The PEOPLE v. BrasfieldAnnotate this Case
28 Ill. 2d 518 (1963)
192 N.E.2d 914
THE PEOPLE OF THE STATE OF ILLINOIS, Defendant in Error, v. ALLEN BRASFIELD, Plaintiff in Error.
Supreme Court of Illinois.
Opinion filed September 27, 1963.
ALVIN D. SHULMAN, of Chicago, appointed by the court, for plaintiff in error.
WILLIAM G. CLARK, Attorney General, of Springfield, and DANIEL P. WARD, State's Attorney, of Chicago, (FRED G. LEACH and E. MICHAEL O'BRIEN, Assistant Attorneys General, and ELMER C. KISSANE and JOHN J. O'TOOLE, Assistant State's Attorneys, of counsel,) for the People.
Mr. JUSTICE HERSHEY delivered the opinion of the court:
The defendant, Allen Brasfield, was tried by jury in the criminal court of Cook County and convicted of unlawfully possessing narcotic drugs and was sentenced to the penitentiary for a term of not less than 5 nor more than 8 years. He has brought the case to this court on a writ of error to review the judgment of conviction.
The sole argument here is that a package of narcotics which was introduced in evidence against the defendant was illegally obtained. This contention was advanced in the trial court in a motion to suppress, which was denied. At the hearing on this motion a police officer testified that prior *519 to the defendant's arrest he and other officers had a conversation with a narcotics addict who was a police informer. After searching the informer and giving him some money, the informer and four officers drove to a certain intersection where the informer left the car and turned around the corner out of the view of the officers. A few moments later the informer returned to the officers and told them that he had contacted the defendant and that the defendant had narcotics on his person but refused to sell any to the informer. The officers were given a description of the defendant and were told where he could be located. The officers then drove around the block where they observed the defendant talking to another person. Three of the officers got out of the car and approached the defendant and the other party, and at that time they saw the defendant flip a package over his head. One of the officers retrieved the package and opened it and another officer conducted a field test to determine whether the package contained narcotics. Two other police officers testified to substantially the same facts.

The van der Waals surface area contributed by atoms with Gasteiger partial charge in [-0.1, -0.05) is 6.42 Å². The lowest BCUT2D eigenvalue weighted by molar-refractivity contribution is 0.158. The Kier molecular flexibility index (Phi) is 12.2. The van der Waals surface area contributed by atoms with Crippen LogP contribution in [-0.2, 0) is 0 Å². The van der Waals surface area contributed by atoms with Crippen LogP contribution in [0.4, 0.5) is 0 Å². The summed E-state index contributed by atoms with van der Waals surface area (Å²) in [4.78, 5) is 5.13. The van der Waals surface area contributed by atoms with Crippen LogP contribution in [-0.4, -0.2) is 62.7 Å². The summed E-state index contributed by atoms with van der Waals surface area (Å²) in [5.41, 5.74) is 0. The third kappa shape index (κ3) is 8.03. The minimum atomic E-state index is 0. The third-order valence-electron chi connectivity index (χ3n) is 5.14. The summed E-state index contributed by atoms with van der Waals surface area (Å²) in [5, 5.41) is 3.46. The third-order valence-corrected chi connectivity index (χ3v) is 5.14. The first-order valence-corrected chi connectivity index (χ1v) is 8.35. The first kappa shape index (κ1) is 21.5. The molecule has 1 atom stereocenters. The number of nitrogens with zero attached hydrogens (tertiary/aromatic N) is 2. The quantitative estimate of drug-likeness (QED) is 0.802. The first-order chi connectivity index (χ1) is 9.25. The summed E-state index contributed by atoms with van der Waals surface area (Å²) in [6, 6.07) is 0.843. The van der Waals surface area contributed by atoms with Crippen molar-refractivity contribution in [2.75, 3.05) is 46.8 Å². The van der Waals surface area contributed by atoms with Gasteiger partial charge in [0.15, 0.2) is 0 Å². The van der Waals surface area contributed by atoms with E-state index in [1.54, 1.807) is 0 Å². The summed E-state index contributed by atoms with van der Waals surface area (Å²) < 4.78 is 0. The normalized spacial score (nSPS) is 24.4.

The informer testified that he tried to make a purchase from the defendant but was unable to do so. He then saw the defendant walk across the street and talk to another addict and he thought he saw the defendant selling narcotics to this addict. He then went back and told the officers what he had seen.
The defendant testified that at the time of his arrest he was not creating any disturbance or committing any crime and that he did not have possession of any narcotics. He said that one of the officers, who had a gun in his hand, commanded him to put his hands up. He testified that he did not throw away any package, that he never observed a field test being made, and that he was never told by any officer that he was under arrest for any reason, although he knew he was under arrest the moment he was placed in the squad car.
At the trial the evidence on this point was substantially *520 the same. The officers testified that they did not have a warrant for the defendant's arrest nor a search warrant. They testified that the defendant was not placed under arrest until after the package had been recovered and the field test had been made.
The defendant argues that his arrest was illegal and that therefore seizure of the property was illegal. He does not rely upon the constitutional provisions forbidding unreasonable searches and seizures (U.S. Const. amend. IV; Ill. Const., art. II, sec. 6), for he concedes that there was no search here. The defendant's argument is that property obtained as a result of an illegal arrest, without a search, is inadmissible. We do not find it necessary to decide this question. The officers were unanimous in their testimony that the defendant threw away the package as they approached him. Counsel for the defendant argues that "for practical purposes" the defendant was under arrest from the time the police approached him; that the police "thought" they were arresting the defendant at the time they approached him; and that the defendant was "under the impression" that he was under arrest when he saw the officers get out of the car. These arguments are not persuasive in view of the testimony of the officers that the defendant was not arrested until after he had thrown the package. The trial court was entitled to believe this testimony and to act upon it. Under similar circumstances the United States Supreme Court has held that property abandoned by a defendant as he fled from approaching officers was properly seized and admitted in evidence. Hester v. United States, 265 U.S. 57, 68 L. Ed. 898.
We are of the opinion that the evidence shows that the property was discarded by the defendant prior to his arrest and was properly admitted in evidence. The judgment of the criminal court of Cook County is affirmed.